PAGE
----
Mission Cup 2021 Semi Finalist: OSIRIS-REx – TAG You’re It

The Mission:

NASA’s OSIRIS-REx mission was launched on the 8th of September 2016, with its target being the near-Earth asteroid Bennu. It’s the first U.S. asteroid sample return mission and is due to return to Earth in 2023 with primitive asteroid samples. The samples provided from this mission will help scientists understand the processes that were occurring in the early Solar System, improve our understanding of asteroids that could pose a threat Earth, and potentially reveal clues into the origins of life!  

OSIRIS-REx is an acronym which outlines the objectives of the mission: 

  • Origins (O): Return pristine samples of Bennu which is a carbon-rich asteroid to study the minerals and organic matter present in the asteroid. This could possibly provide clues to the origins of life! 
  • Spectral Interpretation (SI): Define the properties of Bennu that be used as a comparison with telescopic data of asteroids. 
  • Resource identification (RI): Map the chemistry and mineralogy of Bennu to understand its geological history and provide context to the samples the mission will bring back to Earth.  
  • Security (S): Measure the Yarkovsky effect on Bennu. The Yarkovsky effect is the force exerted on an object when sunlight is absorbed and released which, in the case of Bennu, is thought to be the reason behind the change of the asteroids orbit over time. 
  • Regolith explorer (REx): Determine the physical and chemical proprieties of the material at the surface of Bennu (regolith)

Why Bennu?

Asteroid Bennu was selected as the target for the OSIRIS-REx mission for a number of reasons. One reason is Bennu’s proximity to Earth. Bennu is classed as a Near-Earth Object (NEO) and every 6 years it comes within 0.002 AU of the Earth (which is very close)! Bennu also orbits the Sun in a similar plane to Earth making it an easier target to launch to. Another reason Bennu was selected is because it potentially poses a threat to Earth as it has been estimated that Bennu has a 1-in-2700 chance of impacting the Earth in the 22nd century! Scientists therefore want to gather as much information about Bennu as possible so they can be better informed on how to deal with any threat that Bennu could pose in the future. One of the reasons that sample scientists, such as myself, are excited that Bennu was selected is due to its composition. Asteroids are split into different types based on their chemistry (for example, Bennu is classed as B-type asteroid). The most primitive asteroids (i.e., the asteroids that haven’t changed much since they formed at the start of the Solar System ~4.5 billion years ago) are carbon rich. These particular asteroids contain organic molecules, amino acids, and volatiles that may provide clues into the origins of life!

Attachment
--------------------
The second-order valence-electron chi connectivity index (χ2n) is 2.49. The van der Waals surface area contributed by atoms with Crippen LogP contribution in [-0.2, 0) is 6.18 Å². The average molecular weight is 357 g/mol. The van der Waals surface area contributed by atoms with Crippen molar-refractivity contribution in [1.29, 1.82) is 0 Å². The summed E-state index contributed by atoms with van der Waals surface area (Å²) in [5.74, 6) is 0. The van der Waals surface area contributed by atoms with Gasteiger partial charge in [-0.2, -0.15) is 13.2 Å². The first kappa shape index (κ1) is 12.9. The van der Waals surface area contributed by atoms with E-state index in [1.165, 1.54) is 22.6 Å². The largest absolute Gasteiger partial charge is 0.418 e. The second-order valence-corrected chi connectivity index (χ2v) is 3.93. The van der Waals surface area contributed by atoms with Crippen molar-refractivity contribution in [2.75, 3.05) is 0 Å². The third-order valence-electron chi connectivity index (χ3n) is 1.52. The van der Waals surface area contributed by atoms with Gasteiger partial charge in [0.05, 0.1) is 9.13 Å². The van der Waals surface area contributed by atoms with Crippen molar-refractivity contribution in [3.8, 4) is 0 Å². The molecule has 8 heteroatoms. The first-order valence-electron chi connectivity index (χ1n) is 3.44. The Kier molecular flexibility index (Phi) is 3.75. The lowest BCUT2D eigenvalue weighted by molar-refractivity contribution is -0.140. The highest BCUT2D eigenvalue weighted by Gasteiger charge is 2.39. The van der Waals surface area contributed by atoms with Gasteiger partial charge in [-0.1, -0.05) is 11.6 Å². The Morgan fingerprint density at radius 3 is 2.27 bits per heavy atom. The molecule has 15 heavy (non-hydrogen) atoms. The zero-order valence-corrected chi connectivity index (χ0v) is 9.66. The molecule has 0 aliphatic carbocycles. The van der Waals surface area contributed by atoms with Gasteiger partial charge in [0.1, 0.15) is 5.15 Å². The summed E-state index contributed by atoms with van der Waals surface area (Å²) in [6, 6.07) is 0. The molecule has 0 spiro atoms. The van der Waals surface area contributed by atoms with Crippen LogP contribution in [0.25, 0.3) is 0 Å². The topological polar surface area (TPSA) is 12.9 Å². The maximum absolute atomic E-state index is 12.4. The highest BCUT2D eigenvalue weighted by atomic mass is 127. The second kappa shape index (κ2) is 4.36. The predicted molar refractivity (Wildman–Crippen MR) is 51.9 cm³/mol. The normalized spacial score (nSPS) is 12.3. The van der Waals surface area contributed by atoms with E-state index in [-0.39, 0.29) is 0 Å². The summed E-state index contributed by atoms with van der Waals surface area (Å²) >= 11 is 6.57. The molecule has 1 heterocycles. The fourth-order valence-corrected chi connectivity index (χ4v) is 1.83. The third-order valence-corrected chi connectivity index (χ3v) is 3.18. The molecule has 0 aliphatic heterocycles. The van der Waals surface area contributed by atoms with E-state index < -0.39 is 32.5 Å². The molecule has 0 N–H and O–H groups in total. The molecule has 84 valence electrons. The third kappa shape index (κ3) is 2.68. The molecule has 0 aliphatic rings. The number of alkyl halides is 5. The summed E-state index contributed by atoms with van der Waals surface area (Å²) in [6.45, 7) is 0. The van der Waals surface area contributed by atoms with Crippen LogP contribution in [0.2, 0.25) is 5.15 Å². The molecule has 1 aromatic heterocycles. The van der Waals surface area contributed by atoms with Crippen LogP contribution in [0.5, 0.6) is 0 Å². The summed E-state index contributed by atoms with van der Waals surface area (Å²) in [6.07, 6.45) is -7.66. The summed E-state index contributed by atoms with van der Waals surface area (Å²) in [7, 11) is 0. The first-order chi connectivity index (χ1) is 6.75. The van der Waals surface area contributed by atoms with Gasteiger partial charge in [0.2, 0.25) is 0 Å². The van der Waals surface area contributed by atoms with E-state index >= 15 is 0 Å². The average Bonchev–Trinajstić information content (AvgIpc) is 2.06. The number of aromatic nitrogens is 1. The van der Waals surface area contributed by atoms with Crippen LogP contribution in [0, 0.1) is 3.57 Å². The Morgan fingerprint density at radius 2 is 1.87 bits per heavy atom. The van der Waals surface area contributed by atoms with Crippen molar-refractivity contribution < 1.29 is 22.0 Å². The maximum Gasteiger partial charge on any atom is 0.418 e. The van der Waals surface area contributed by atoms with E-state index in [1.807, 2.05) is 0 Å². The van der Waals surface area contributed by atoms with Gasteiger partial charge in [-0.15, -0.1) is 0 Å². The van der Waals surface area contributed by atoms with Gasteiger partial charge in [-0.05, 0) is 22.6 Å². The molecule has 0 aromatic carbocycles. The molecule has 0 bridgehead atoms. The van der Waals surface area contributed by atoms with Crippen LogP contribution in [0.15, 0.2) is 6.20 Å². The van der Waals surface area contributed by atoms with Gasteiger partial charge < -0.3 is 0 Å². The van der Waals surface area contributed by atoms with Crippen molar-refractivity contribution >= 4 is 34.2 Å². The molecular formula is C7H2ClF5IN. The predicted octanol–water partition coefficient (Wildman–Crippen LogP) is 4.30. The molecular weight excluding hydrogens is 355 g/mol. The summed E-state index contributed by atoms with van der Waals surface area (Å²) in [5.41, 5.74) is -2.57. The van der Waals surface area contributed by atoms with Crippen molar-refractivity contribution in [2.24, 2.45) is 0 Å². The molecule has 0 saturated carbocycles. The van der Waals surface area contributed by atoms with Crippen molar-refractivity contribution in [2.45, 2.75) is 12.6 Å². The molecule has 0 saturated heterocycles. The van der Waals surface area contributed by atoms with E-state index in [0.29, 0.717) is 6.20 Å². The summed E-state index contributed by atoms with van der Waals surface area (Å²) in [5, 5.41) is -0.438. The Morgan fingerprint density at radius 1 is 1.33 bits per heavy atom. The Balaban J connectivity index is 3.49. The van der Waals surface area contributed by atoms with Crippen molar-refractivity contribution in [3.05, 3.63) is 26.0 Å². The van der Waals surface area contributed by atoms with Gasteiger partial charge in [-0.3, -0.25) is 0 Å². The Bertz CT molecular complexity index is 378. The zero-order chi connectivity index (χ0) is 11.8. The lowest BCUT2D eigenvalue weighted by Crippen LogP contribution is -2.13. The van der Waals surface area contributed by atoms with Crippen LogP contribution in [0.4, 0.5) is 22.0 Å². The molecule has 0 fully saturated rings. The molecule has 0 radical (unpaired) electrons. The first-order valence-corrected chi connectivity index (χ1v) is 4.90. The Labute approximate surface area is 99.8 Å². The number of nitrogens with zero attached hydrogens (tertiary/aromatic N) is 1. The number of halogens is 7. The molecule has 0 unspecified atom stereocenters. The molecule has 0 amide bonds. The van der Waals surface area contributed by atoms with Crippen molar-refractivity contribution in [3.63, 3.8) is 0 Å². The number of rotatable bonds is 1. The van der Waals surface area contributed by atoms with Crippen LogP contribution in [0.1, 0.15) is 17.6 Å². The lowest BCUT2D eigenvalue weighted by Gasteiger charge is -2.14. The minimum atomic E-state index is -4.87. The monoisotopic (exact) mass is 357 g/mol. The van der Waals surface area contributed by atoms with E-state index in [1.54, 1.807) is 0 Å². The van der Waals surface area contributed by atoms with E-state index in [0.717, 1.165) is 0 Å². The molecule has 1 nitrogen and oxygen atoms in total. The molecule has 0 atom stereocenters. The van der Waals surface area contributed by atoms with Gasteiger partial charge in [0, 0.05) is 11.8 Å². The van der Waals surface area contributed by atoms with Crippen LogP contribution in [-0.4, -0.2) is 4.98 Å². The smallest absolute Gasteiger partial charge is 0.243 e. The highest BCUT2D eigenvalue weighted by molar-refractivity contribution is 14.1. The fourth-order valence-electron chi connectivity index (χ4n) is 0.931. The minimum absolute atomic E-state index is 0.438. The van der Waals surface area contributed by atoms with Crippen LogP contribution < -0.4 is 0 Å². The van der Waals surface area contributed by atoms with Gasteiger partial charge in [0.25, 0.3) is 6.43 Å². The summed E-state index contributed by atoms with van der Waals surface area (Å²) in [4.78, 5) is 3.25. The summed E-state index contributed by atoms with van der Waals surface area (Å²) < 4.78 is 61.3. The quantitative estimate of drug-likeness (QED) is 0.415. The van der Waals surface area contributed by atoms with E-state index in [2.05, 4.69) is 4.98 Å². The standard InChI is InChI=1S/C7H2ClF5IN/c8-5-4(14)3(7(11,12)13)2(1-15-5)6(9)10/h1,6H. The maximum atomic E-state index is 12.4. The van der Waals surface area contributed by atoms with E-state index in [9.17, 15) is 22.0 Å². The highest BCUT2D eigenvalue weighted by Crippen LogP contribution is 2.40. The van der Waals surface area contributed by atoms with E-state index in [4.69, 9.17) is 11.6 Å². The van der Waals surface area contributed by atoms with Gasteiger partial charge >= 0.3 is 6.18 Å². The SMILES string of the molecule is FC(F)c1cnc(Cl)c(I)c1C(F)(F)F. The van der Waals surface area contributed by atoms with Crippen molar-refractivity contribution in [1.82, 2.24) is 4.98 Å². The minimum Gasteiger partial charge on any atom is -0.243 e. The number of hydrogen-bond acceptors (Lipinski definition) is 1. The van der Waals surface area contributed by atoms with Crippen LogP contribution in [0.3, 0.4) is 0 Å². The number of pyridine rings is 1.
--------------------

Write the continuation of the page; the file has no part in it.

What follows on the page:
An image of asteroid Bennu taken by the OSIRIS-REx spacecraft (Credit: NASA).

Mission Updates:

OSIRIS-REx successfully collected rocky material from the surface of Bennu at the Nightingale sample site on the 20th Oct 2020. Nightingale is located in a crater in the northern region of Bennu. It was chosen as the primary sample site as the crater is thought to be relatively young and regolith is freshly exposed allowing for a pristine sample to be collected. 

OSIRIS-REx has a novel sample collection method called the Touch-and-Go (TAG) Sample Collection manoeuvre (SAM) which means instead of landing to collect a sample, OSIRIS-REx could essentially just fist-bump Bennu to retrieve a sample. When the TAG-SAM made contact with Bennu it released a puff of nitrogen gas which disturbed Bennu’s fragmented surface causing rocky pieces, dust and pebbles to be kicked up from the asteroids surface and then collected. To see how it works you can check out this YouTube video courtesy of NASA. You can also watch footage of the sample collection here

NASA’s OSIRIS-REx team confirmed that the spacecraft collected more than the target amount of material (which was 60 grams). OSIRIS-REx collected so much sample that it’s sampling head couldn’t close properly! But thankfully the OSIRIS-REx team managed to sort the issue and secure the sampling head, all while the spacecraft was ~205 million miles from Earth! With the samples now safely intact, OSIRIS-REx is set to return them to Earth on the 24th September 2023. 

The Nightingale sampling site for OSIRIS-REx (Credit: NASA/Goddard/University of Arizona).
Image taken by OSIRIS-REx during it’s successful TAG-SAM to collect samples of Bennu (Credit: NASA).

Why I Nominated OSIRIS-REx:

For my PhD I study a type of meteorite called a chondrite. Chondrites are the oldest known rocks are come from asteroids. Some asteroids, like Bennu, haven’t changed much since they formed ~4.5 billion years ago making them scientifically valuable to study.  Asteroids are fundamental to our understanding of how our Solar System formed and the OSIRIS-REx mission will provide scientists with key clues and insights into this as well as improve our understanding of asteroids that could pose a threat Earth, and potentially reveal clues into the origins of life! What’s not to like about this mission?! Make sure to vote for OSIRIS-REx in the semi-finals of Mission Cup 2021! 


Head over to our twitter page @EarthSolarSystm to cast your vote in Mission Cup 2021!

About aimeesmith1995

I am a 2nd year PhD student at The University of Manchester studying the formation of chondrules in the early Solar System. I experimentally reproduce chondrules in the lab using a furnace to determine the temperatures and cooling rates required to form the various types observed in chondritic meteorites.
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